Noise costs the French state more than 150 billion euros every year. Physical and mental illnesses, but also the depreciation of property are included here. Traffic is an immense contributor to noise. A culture of noise management should help.
Big cities are dirty and hectic, and they are noisy. In large French cities, the cost of this noise, much of which is also caused by car traffic, is enormous. According to a new study by the National Noise Council (CNB) and the French Agency for Ecological Change (Ademe), they amount to 155.7 billion euros. For comparison, that's how much the state spends on the education system and the army combined. Even the Corona stimulus package does not come close to this sum. Since the last study in 2016, the costs associated with noise have also increased by almost 100 billion euros.
Calculated into the costs were the far-reaching health consequences ranging from sleep disorders, cardiovascular disease, obesity and diabetes to psychological problems such as learning difficulties, and also the medication and hospitalisation or loss of employment associated with the illnesses. Decreased property values also account for a large proportion of the costs.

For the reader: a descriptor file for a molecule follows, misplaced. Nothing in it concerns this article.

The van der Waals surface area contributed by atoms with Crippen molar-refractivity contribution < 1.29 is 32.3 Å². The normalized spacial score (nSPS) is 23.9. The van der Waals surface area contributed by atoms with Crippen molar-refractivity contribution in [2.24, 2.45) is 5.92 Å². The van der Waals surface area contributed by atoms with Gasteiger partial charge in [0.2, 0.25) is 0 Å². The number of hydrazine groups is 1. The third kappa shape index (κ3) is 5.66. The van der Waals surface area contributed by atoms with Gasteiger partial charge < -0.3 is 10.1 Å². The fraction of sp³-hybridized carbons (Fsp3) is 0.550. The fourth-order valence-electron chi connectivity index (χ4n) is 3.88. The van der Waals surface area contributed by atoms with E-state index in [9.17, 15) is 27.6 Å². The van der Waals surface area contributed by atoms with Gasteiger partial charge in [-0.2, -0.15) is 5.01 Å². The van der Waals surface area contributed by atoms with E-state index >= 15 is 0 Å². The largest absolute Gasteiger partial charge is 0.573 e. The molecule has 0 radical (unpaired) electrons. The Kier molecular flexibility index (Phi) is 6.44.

The aim now is to create a culture of noise management that addresses the three main contributors: Traffic, Neighbourhood and Work. Establishing more low emission zones and reduced speed on major roads are two of the measures discussed. In addition, new road occupants are to be tested. Since 2020, the organisation Cerema, part of the Ministry of Environment, Sustainable Development and Energy, has been researching together with the city of Limoges on a road surface made of cork, which is supposed to be significantly quieter than conventional asphalt.
Since electric cars are much quieter than internal combustion engines, they could help to reduce traffic noise. However, it will be a long time before there are enough electric cars on the roads for this effect to be really noticeable. Noise protection zones, as they already exist in Ausserfern in Austria, could complement the environmental zones to provide relief in heavily polluted areas. Entirely traffic-calmed zones, like the ones that are becoming more and more common in Paris, could also help.
What is certain is that the state must do something. For too long, the effects and costs of noise have gone unobserved. If the health of citizens is not enough of an incentive to reduce noise, at least the enormous costs that the state has to incur every year should be.